Hogan

HOGAN

KELSEY HOGAN was probably ecstatic when she moved from assistant coach to head coach of the University of New Hampshire’s women’s basketball program. And why not? It was a positive career move, and everything about her new job seemed terrific — with one exception: the timing of her promotion.

Hogan, who played basketball at Nashua North and at UNH, was named UNH’s interim head coach in April, and the interim title was removed in August. Both moves came deep into the pandemic, which caused her job description to change more than a little. Following safety protocols became more important than overseeing shooting drills or implementing press defenses.

Coaching during the age of COVID-19 has brought its share of uncertainty, but Hogan, 30, received some comforting news Monday when America East issued a press release that stated the conference had taken initial steps toward a return to competition. Barring any setbacks, America East is planning to have an 18-game regular season for its men’s and women’s basketball teams. UNH would play each opponent in the 10-team conference twice. Conference play is scheduled to begin on Dec. 19-20, and all games will be played on the weekend with the same opponents meeting on Saturday and Sunday (some Sunday-Monday matchups are possible).

On Tuesday, Hogan spoke with the Union Leader about her new job and a variety of other subjects related to the UNH women’s basketball program:

RB: Are you confident UNH will have a 2020-21 basketball season?

KH: I would say that America East and the University of New Hampshire, the NCAA — everyone is working hard to come up with scenarios to try and have a season. Nothing is guaranteed, so we are trying to stay optimistic and hopeful for the season and the scenario America East came out with (Monday), but we do understand that the top priority is safety. Our big push is to find the safe way to have games.

RB: Do you have a schedule in place?

KH: It is not finalized yet. The NCAA has bumped back the official start date for women’s basketball and men’s basketball — I think it’s the same date — to Nov. 25.

RB: How do you feel about playing games only on the weekend?

KH: If it’s the safest way and we can all stay safe while doing it, I do like it.

RB: When were you allowed to start practicing?

KH: The first official practice was last week. The university has done a phenomenal job with the safety protocols to allow us to have somewhat of a normal practice. We have three phases. We’ve been able to move forward and now we’re in Phase 3 where we can play five on five. We can have contact, but we all do wear masks. We are hand-sanitizing after every drill. We are keeping our distance when we are pausing drills and instructing. We also are wiping down the basketballs like crazy with disinfecting wipes and keeping the social distance as much as we can, especially with water breaks.

RB: Do you know if spectators will be allowed to attend games?

KH: We’re trying to find the safest way to play games, so we have not talked about spectators yet.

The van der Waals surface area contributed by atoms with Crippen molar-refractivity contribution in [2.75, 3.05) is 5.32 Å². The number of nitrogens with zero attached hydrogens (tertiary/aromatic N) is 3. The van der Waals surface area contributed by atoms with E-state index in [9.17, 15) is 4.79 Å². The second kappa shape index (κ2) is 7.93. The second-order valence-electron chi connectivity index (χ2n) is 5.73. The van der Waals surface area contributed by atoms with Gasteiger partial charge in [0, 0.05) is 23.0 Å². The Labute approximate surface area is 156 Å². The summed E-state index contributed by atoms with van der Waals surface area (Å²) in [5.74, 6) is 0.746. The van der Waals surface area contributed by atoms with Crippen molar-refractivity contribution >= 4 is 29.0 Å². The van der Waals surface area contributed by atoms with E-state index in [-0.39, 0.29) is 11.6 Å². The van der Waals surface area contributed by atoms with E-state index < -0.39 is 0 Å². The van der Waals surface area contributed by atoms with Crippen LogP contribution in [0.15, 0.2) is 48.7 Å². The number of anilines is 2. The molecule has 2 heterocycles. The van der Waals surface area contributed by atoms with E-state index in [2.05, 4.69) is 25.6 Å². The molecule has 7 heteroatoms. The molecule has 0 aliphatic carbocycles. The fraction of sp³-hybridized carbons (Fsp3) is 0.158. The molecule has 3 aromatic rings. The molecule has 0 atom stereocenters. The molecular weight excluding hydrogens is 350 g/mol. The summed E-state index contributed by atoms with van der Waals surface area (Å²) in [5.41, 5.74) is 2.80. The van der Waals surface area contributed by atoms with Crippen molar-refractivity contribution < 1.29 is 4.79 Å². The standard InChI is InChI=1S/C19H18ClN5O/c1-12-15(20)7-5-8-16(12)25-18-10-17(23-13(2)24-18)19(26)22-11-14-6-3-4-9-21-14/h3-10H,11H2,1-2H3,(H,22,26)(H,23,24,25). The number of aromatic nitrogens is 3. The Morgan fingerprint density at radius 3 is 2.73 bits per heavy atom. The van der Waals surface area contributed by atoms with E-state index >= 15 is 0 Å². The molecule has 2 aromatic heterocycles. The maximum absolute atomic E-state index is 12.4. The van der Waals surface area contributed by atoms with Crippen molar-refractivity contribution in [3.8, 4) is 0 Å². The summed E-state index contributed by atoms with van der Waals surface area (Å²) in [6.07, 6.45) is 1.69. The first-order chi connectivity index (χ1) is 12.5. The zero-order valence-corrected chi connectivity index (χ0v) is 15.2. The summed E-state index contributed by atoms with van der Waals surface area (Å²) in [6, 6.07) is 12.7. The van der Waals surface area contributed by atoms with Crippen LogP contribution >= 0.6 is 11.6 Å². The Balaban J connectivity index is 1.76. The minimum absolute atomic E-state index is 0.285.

RB: What’s it been like for you having your first head coaching job during these uncertain times? Has it taken some of the fun out of it or prevented you from doing your job the way you want to?

KH: Getting this title … for me it’s a dream come true. It truly is. Even with so much going on I’m very grateful for the opportunity. I will tell you that it’s already teaching me a lot and I’m growing through the new job, but it (the current climate) doesn’t take the love and passion away from me. If anything I think it’s more just because of the adversity with what we’re dealing with as a country and of course what we’re dealing with as a university — and from an athletic standpoint as well. I think it’s given me more passion to be that mentor — that teacher-first coach I always talk about. Just making sure I’m there for my student-athletes and the young ladies on the team, and that’s both on and off the court. Crazy as it sounds I think it’s given me more love and more motivation for the position I’m in right now.

RB: How tough has it been to recruit?

KH: That’s a whole other story. We have been doing a ton of Zoom calls. I’m very face-to-face oriented. I like to meet all the recruits face to face, get to know them and their families. This has thrown us for a loop, but we’re figuring it out. A lot of film and a lot of emails. It is very different, yes, but we’re finding a way.

RB: Did you lose any players because of the pandemic? Did anybody choose not to play or not return to school?

KH: We have been very fortunate. We do have the full team back. No one has opted out.

RB: What kind of team do you have? Do you have a lot of experience back?

KH: We are very young. We have one senior, Amanda Torres from Hudson. She had a phenomenal year last year. I think it was her breakout year, so I’m really excited about her senior year. We have some younger players who have really improved even with the months of being away from each other. I’m really excited about the team, even with being young. We bring some fire, toughness and grit to the table. They get after it every day. We’ll be quick. We’re definitely guard-heavy and we’re gonna use that strength. We’re gonna play up-tempo. We’re gonna allow our defense to fuel our offense a little bit. I think we’ll be a fun program to watch.

RB: Has America East announced any plans for postseason play? Will there be a conference tournament?

KH: We are not there yet. Right now we’re just focused on a safe regular season.